# 4-6-1-16. Dropout Solution

import torch
from torchvision import datasets, transforms

# Define a transform to normalize the data
transform = transforms.Compose([transforms.ToTensor(),
transforms.Normalize((0.5,), (0.5,))])

from torch import nn, optim
import torch.nn.functional as F

class Classifier(nn.Module):
def __init__(self):
super().__init__()
self.fc1 = nn.Linear(784, 256)
self.fc2 = nn.Linear(256, 128)
self.fc3 = nn.Linear(128, 64)
self.fc4 = nn.Linear(64, 10)

def forward(self, x):
# make sure input tensor is flattened
x = x.view(x.shape[0], -1)

x = F.relu(self.fc1(x))
x = F.relu(self.fc2(x))
x = F.relu(self.fc3(x))
x = F.log_softmax(self.fc4(x), dim=1)

return x

model = Classifier()

# Get the class probabilities
ps = torch.exp(model(images))
# Make sure the shape is appropriate, we should get 10 class probabilities for 64 examples
print(ps.shape)

## torch.Size([64, 10])

top_p, top_class = ps.topk(1, dim=1)
# Look at the most likely classes for the first 10 examples
print(top_class[:10,:])

"""
tensor([[5],
[3],
[5],
[9],
[5],
[9],
[5],
[5],
[9],
[5]])
"""

equals = top_class == labels.view(*top_class.shape)

accuracy = torch.mean(equals.type(torch.FloatTensor))
print(f'Accuracy: {accuracy.item()*100}%')

"""
Accuracy: 14.0625%
"""

####### solution  #########

model = Classifier()
criterion = nn.NLLLoss(reduction='sum')

epochs = 30

train_losses, test_losses = [], []
for e in range(epochs):
tot_train_loss = 0

log_ps = model(images)
loss = criterion(log_ps, labels)
tot_train_loss += loss.item()

loss.backward()
optimizer.step()
else:
tot_test_loss = 0
test_correct = 0  # Number of correct predictions on the test set

# Turn off gradients for validation, saves memory and computations
log_ps = model(images)
loss = criterion(log_ps, labels)
tot_test_loss += loss.item()

ps = torch.exp(log_ps)
top_p, top_class = ps.topk(1, dim=1)
equals = top_class == labels.view(*top_class.shape)
test_correct += equals.sum().item()

# Get mean loss to enable comparison between train and test sets

# At completion of epoch
train_losses.append(train_loss)
test_losses.append(test_loss)

print("Epoch: {}/{}.. ".format(e+1, epochs),
"Training Loss: {:.3f}.. ".format(train_loss),
"Test Loss: {:.3f}.. ".format(test_loss),

################################

plt.plot(train_losses, label='Training loss')
plt.plot(test_losses, label='Validation loss')
plt.legend(frameon=False)

import matplotlib.pyplot as plt
class Classifier(nn.Module):
def __init__(self):
super().__init__()
self.fc1 = nn.Linear(784, 256)
self.fc2 = nn.Linear(256, 128)
self.fc3 = nn.Linear(128, 64)
self.fc4 = nn.Linear(64, 10)

# Dropout module with 0.2 drop probability
self.dropout = nn.Dropout(p=0.2)

def forward(self, x):
# make sure input tensor is flattened
x = x.view(x.shape[0], -1)

# Now with dropout
x = self.dropout(F.relu(self.fc1(x)))
x = self.dropout(F.relu(self.fc2(x)))
x = self.dropout(F.relu(self.fc3(x)))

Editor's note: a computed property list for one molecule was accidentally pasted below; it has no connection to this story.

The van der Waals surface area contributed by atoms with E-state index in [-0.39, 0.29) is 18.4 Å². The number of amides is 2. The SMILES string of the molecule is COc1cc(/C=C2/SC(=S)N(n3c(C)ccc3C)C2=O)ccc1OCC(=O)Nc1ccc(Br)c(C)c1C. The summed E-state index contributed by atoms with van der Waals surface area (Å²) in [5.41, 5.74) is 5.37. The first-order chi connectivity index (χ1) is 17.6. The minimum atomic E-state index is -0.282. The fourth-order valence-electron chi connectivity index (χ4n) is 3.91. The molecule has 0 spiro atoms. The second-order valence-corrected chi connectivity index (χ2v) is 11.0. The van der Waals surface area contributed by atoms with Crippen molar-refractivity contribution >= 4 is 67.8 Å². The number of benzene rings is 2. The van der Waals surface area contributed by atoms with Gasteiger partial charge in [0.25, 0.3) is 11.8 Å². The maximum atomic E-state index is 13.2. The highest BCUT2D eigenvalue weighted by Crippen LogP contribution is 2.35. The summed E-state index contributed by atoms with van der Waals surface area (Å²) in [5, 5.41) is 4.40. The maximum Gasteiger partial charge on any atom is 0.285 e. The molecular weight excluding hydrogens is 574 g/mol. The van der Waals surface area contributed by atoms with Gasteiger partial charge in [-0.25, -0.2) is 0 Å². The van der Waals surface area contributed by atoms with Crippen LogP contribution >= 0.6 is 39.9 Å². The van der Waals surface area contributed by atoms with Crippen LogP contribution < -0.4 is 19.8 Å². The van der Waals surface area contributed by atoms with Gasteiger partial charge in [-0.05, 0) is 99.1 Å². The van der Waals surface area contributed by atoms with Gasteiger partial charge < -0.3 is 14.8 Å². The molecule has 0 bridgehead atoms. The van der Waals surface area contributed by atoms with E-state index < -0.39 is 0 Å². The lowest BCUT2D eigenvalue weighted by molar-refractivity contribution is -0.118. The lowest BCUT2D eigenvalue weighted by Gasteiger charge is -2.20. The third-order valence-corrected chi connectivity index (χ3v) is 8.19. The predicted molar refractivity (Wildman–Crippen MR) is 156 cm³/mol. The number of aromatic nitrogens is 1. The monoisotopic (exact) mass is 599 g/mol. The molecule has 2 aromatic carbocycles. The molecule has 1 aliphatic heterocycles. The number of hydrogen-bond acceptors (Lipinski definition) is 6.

# output so no dropout here
x = F.log_softmax(self.fc4(x), dim=1)

return x

########################### Solution #####################

model = Classifier()
criterion = nn.NLLLoss()

## TODO: Train your model with dropout, and monitor the training progress with the validation loss and accuracy
epochs = 30
steps = 0

train_losses, test_losses = [], []
for e in range(epochs):
running_loss = 0

log_ps = model(images)
loss = criterion(log_ps, labels)
loss.backward()
optimizer.step()

running_loss += loss.item()

else:
test_loss = 0
accuracy = 0

# Turn off gradients for validation, saves memory and computations
model.eval()
log_ps = model(images)
test_loss += criterion(log_ps, labels)

ps = torch.exp(log_ps)
top_p, top_class = ps.topk(1, dim=1)
equals = top_class == labels.view(*top_class.shape)
accuracy += torch.mean(equals.type(torch.FloatTensor))

model.train()

print("Epoch: {}/{}.. ".format(e+1, epochs),
"Training Loss: {:.3f}.. ".format(train_losses[-1]),
"Test Loss: {:.3f}.. ".format(test_losses[-1]),

###############################################################

import matplotlib.pyplot as plt

plt.plot(train_losses, label='Training loss')
plt.plot(test_losses, label='Validation loss')
plt.legend(frameon=False)

# Import helper module (should be in the repo)
import helper

model.eval()

images, labels = dataiter.next()
img = images[0]
# Convert 2D image to 1D vector
img = img.view(1, 784)

# Calculate the class probabilities (softmax) for img
output = model.forward(img)

ps = torch.exp(output)

# Plot the image and probabilities
helper.view_classify(img.view(1, 28, 28), ps, version='Fashion')  

Hi. Here’s my solution for your building and training this network using dropout now.

Just like I showed you before,

we can define our dropout module as

self.dropout and then nn.dropout to give it some drop probability.

So, in this case, 20 percent,

and then just adding it to our forward method now on each of our hidden layers.

Now, our validation code looks basically the same as

before except now we’re using model.eval.

So, again, this turns our model into

evaluation or inference mode which turns off dropout.

Then, like the same way before,

we just go through our data and the test say,

calculate the losses and accuracy and after all that,

we do model.train to set the model back into train mode,

turn dropout back on,

and then continue on in train smart.

So, now, we’re using dropout and if you look at

again the training loss and the validation loss over these epochs that we’re training,

you actually see that the validation loss sticks a

lot closer to the train loss as we train.

So, here, with dropout, we’ve managed to at least reduce overfitting.

So, the validation losses isn’t as low as we got without dropout being is still,

you can see that it’s still dropping.

So, if we kept training for longer,

we would most likely manage to get our validation loss lower than without dropout.

이 사이트는 스팸을 줄이는 아키스밋을 사용합니다. 댓글이 어떻게 처리되는지 알아보십시오.